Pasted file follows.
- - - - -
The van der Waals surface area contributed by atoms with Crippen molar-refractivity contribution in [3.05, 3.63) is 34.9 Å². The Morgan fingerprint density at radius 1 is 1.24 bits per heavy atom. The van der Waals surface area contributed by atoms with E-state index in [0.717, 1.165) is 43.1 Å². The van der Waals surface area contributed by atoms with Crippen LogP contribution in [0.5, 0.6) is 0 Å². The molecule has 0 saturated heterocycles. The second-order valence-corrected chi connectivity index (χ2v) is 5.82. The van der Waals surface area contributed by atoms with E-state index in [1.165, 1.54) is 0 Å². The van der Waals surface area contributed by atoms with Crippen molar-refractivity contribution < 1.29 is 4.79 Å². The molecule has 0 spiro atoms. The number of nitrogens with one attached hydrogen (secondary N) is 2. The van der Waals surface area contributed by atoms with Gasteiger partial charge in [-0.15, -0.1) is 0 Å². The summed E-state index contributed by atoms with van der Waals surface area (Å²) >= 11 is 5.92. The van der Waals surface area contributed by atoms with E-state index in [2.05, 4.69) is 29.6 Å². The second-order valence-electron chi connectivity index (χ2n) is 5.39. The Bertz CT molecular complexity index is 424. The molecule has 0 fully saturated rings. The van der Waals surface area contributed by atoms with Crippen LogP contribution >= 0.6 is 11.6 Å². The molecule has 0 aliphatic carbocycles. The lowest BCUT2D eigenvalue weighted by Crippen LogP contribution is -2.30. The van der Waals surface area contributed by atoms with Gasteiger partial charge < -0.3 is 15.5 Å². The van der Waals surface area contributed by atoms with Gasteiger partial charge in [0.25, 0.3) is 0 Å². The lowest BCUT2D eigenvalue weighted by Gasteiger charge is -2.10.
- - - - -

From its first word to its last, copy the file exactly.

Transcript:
The van der Waals surface area contributed by atoms with Crippen molar-refractivity contribution in [3.05, 3.63) is 34.9 Å². The Morgan fingerprint density at radius 1 is 1.24 bits per heavy atom. The van der Waals surface area contributed by atoms with E-state index in [0.717, 1.165) is 43.1 Å². The van der Waals surface area contributed by atoms with Crippen LogP contribution in [0.5, 0.6) is 0 Å². The molecule has 0 saturated heterocycles. The second-order valence-corrected chi connectivity index (χ2v) is 5.82. The van der Waals surface area contributed by atoms with E-state index in [1.165, 1.54) is 0 Å². The van der Waals surface area contributed by atoms with Crippen molar-refractivity contribution < 1.29 is 4.79 Å². The molecule has 0 spiro atoms. The number of nitrogens with one attached hydrogen (secondary N) is 2. The van der Waals surface area contributed by atoms with Gasteiger partial charge in [-0.15, -0.1) is 0 Å². The summed E-state index contributed by atoms with van der Waals surface area (Å²) >= 11 is 5.92. The van der Waals surface area contributed by atoms with E-state index in [2.05, 4.69) is 29.6 Å². The second-order valence-electron chi connectivity index (χ2n) is 5.39. The Bertz CT molecular complexity index is 424. The molecule has 0 fully saturated rings. The van der Waals surface area contributed by atoms with Crippen LogP contribution >= 0.6 is 11.6 Å². The molecule has 0 aliphatic carbocycles. The lowest BCUT2D eigenvalue weighted by Crippen LogP contribution is -2.30. The van der Waals surface area contributed by atoms with Gasteiger partial charge < -0.3 is 15.5 Å². The van der Waals surface area contributed by atoms with Gasteiger partial charge in [0.25, 0.3) is 0 Å². The lowest BCUT2D eigenvalue weighted by Gasteiger charge is -2.10.